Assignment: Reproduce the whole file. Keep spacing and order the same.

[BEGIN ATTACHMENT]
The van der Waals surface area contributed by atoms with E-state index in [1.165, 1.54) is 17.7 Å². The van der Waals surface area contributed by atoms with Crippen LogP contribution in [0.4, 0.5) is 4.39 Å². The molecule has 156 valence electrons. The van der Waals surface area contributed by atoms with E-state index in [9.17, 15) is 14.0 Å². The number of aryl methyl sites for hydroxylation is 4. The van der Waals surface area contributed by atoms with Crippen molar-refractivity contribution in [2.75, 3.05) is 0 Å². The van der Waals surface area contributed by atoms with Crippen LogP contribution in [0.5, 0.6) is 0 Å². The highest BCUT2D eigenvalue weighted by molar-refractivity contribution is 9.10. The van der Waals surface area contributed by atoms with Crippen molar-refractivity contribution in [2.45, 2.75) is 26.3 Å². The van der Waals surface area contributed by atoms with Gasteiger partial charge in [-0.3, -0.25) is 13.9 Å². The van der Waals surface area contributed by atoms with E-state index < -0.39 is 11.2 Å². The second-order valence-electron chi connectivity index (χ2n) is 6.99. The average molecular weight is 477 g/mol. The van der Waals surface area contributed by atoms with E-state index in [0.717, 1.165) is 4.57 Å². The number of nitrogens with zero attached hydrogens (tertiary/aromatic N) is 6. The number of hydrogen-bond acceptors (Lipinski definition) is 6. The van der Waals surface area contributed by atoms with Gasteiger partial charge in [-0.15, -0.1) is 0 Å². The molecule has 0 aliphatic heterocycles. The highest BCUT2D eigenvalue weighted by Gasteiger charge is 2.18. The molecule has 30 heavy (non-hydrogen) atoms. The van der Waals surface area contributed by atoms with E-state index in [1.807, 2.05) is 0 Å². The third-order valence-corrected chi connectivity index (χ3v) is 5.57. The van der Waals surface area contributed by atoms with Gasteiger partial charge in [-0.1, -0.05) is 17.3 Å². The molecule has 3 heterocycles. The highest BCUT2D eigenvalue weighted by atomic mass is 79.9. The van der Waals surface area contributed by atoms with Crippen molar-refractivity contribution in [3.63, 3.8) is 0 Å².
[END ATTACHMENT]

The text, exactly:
The van der Waals surface area contributed by atoms with E-state index in [1.165, 1.54) is 17.7 Å². The van der Waals surface area contributed by atoms with Crippen LogP contribution in [0.4, 0.5) is 4.39 Å². The molecule has 156 valence electrons. The van der Waals surface area contributed by atoms with E-state index in [9.17, 15) is 14.0 Å². The number of aryl methyl sites for hydroxylation is 4. The van der Waals surface area contributed by atoms with Crippen molar-refractivity contribution in [2.75, 3.05) is 0 Å². The van der Waals surface area contributed by atoms with Crippen LogP contribution in [0.5, 0.6) is 0 Å². The highest BCUT2D eigenvalue weighted by molar-refractivity contribution is 9.10. The van der Waals surface area contributed by atoms with Crippen molar-refractivity contribution in [2.45, 2.75) is 26.3 Å². The van der Waals surface area contributed by atoms with Gasteiger partial charge in [-0.3, -0.25) is 13.9 Å². The van der Waals surface area contributed by atoms with E-state index < -0.39 is 11.2 Å². The second-order valence-electron chi connectivity index (χ2n) is 6.99. The average molecular weight is 477 g/mol. The van der Waals surface area contributed by atoms with E-state index in [0.717, 1.165) is 4.57 Å². The number of nitrogens with zero attached hydrogens (tertiary/aromatic N) is 6. The number of hydrogen-bond acceptors (Lipinski definition) is 6. The van der Waals surface area contributed by atoms with Gasteiger partial charge in [-0.15, -0.1) is 0 Å². The molecule has 0 aliphatic heterocycles. The highest BCUT2D eigenvalue weighted by Gasteiger charge is 2.18. The molecule has 30 heavy (non-hydrogen) atoms. The van der Waals surface area contributed by atoms with E-state index in [1.807, 2.05) is 0 Å². The third-order valence-corrected chi connectivity index (χ3v) is 5.57. The van der Waals surface area contributed by atoms with Gasteiger partial charge in [-0.1, -0.05) is 17.3 Å². The molecule has 3 heterocycles. The highest BCUT2D eigenvalue weighted by atomic mass is 79.9. The van der Waals surface area contributed by atoms with Crippen molar-refractivity contribution in [3.63, 3.8) is 0 Å².